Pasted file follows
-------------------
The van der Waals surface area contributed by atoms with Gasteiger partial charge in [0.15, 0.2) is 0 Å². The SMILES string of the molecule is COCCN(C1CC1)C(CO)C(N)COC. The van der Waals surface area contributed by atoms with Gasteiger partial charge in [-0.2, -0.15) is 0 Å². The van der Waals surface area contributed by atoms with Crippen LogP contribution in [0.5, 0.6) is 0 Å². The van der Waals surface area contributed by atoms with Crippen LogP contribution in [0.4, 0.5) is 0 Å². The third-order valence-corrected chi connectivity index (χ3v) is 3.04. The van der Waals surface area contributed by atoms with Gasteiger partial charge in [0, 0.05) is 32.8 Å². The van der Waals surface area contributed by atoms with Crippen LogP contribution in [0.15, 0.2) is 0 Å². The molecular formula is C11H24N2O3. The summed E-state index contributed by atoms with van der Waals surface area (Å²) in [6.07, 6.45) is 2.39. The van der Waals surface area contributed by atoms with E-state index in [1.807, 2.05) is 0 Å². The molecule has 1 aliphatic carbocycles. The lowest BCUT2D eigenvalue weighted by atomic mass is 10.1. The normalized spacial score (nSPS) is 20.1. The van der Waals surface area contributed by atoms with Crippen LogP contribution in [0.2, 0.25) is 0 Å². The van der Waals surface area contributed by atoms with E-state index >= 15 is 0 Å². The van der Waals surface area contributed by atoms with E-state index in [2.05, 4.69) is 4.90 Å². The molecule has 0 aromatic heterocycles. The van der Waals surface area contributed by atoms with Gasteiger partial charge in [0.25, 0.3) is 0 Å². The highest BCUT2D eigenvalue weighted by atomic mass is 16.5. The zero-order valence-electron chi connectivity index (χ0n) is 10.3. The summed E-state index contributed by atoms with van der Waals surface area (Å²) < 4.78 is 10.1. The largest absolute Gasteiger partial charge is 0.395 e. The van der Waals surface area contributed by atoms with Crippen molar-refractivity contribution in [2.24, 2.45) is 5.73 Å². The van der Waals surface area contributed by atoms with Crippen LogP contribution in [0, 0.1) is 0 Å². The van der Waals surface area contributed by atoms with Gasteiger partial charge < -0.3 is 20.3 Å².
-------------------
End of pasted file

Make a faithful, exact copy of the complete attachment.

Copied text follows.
The van der Waals surface area contributed by atoms with Gasteiger partial charge in [0.15, 0.2) is 0 Å². The SMILES string of the molecule is COCCN(C1CC1)C(CO)C(N)COC. The van der Waals surface area contributed by atoms with Gasteiger partial charge in [-0.2, -0.15) is 0 Å². The van der Waals surface area contributed by atoms with Crippen LogP contribution in [0.5, 0.6) is 0 Å². The van der Waals surface area contributed by atoms with Crippen LogP contribution in [0.4, 0.5) is 0 Å². The third-order valence-corrected chi connectivity index (χ3v) is 3.04. The van der Waals surface area contributed by atoms with Gasteiger partial charge in [0, 0.05) is 32.8 Å². The van der Waals surface area contributed by atoms with Crippen LogP contribution in [0.15, 0.2) is 0 Å². The molecular formula is C11H24N2O3. The summed E-state index contributed by atoms with van der Waals surface area (Å²) in [6.07, 6.45) is 2.39. The van der Waals surface area contributed by atoms with E-state index in [1.807, 2.05) is 0 Å². The molecule has 1 aliphatic carbocycles. The lowest BCUT2D eigenvalue weighted by atomic mass is 10.1. The normalized spacial score (nSPS) is 20.1. The van der Waals surface area contributed by atoms with Crippen LogP contribution in [0.2, 0.25) is 0 Å². The van der Waals surface area contributed by atoms with E-state index >= 15 is 0 Å². The van der Waals surface area contributed by atoms with E-state index in [2.05, 4.69) is 4.90 Å². The molecule has 0 aromatic heterocycles. The van der Waals surface area contributed by atoms with Gasteiger partial charge in [0.25, 0.3) is 0 Å². The highest BCUT2D eigenvalue weighted by atomic mass is 16.5. The zero-order valence-electron chi connectivity index (χ0n) is 10.3. The summed E-state index contributed by atoms with van der Waals surface area (Å²) < 4.78 is 10.1. The largest absolute Gasteiger partial charge is 0.395 e. The van der Waals surface area contributed by atoms with Crippen molar-refractivity contribution in [2.24, 2.45) is 5.73 Å². The van der Waals surface area contributed by atoms with Crippen LogP contribution in [0, 0.1) is 0 Å². The van der Waals surface area contributed by atoms with Gasteiger partial charge < -0.3 is 20.3 Å².